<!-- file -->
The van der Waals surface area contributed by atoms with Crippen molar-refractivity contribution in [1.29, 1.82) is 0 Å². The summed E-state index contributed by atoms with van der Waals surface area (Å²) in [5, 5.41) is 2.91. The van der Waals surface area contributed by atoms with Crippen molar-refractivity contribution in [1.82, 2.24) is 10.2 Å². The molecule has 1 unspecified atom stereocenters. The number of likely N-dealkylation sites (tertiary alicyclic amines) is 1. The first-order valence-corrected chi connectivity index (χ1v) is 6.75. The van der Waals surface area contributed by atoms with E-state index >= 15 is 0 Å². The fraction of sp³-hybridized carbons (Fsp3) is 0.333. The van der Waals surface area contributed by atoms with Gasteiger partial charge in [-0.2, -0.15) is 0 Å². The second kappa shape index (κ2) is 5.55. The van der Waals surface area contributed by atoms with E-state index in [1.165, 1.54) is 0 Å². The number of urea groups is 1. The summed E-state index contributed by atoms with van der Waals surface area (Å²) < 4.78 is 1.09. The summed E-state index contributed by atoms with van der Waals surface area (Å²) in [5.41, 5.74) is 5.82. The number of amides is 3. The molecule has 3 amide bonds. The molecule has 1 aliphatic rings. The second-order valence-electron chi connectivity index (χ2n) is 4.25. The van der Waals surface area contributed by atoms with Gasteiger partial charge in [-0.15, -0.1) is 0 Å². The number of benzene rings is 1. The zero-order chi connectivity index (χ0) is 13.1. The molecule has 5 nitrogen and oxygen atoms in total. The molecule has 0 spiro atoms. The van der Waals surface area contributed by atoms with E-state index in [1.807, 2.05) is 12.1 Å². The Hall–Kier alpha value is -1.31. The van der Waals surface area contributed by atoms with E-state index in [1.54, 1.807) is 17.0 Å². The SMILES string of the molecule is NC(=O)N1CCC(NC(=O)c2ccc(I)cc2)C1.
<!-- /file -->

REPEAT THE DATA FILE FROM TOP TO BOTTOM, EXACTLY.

The van der Waals surface area contributed by atoms with Crippen molar-refractivity contribution in [1.29, 1.82) is 0 Å². The summed E-state index contributed by atoms with van der Waals surface area (Å²) in [5, 5.41) is 2.91. The van der Waals surface area contributed by atoms with Crippen molar-refractivity contribution in [1.82, 2.24) is 10.2 Å². The molecule has 1 unspecified atom stereocenters. The number of likely N-dealkylation sites (tertiary alicyclic amines) is 1. The first-order valence-corrected chi connectivity index (χ1v) is 6.75. The van der Waals surface area contributed by atoms with E-state index >= 15 is 0 Å². The fraction of sp³-hybridized carbons (Fsp3) is 0.333. The van der Waals surface area contributed by atoms with Gasteiger partial charge in [-0.2, -0.15) is 0 Å². The second kappa shape index (κ2) is 5.55. The van der Waals surface area contributed by atoms with E-state index in [1.165, 1.54) is 0 Å². The number of urea groups is 1. The summed E-state index contributed by atoms with van der Waals surface area (Å²) < 4.78 is 1.09. The summed E-state index contributed by atoms with van der Waals surface area (Å²) in [5.41, 5.74) is 5.82. The number of amides is 3. The molecule has 3 amide bonds. The molecule has 1 aliphatic rings. The second-order valence-electron chi connectivity index (χ2n) is 4.25. The van der Waals surface area contributed by atoms with Gasteiger partial charge in [-0.15, -0.1) is 0 Å². The number of benzene rings is 1. The zero-order chi connectivity index (χ0) is 13.1. The molecule has 5 nitrogen and oxygen atoms in total. The molecule has 0 spiro atoms. The van der Waals surface area contributed by atoms with E-state index in [1.807, 2.05) is 12.1 Å². The Hall–Kier alpha value is -1.31. The van der Waals surface area contributed by atoms with E-state index in [1.54, 1.807) is 17.0 Å². The SMILES string of the molecule is NC(=O)N1CCC(NC(=O)c2ccc(I)cc2)C1.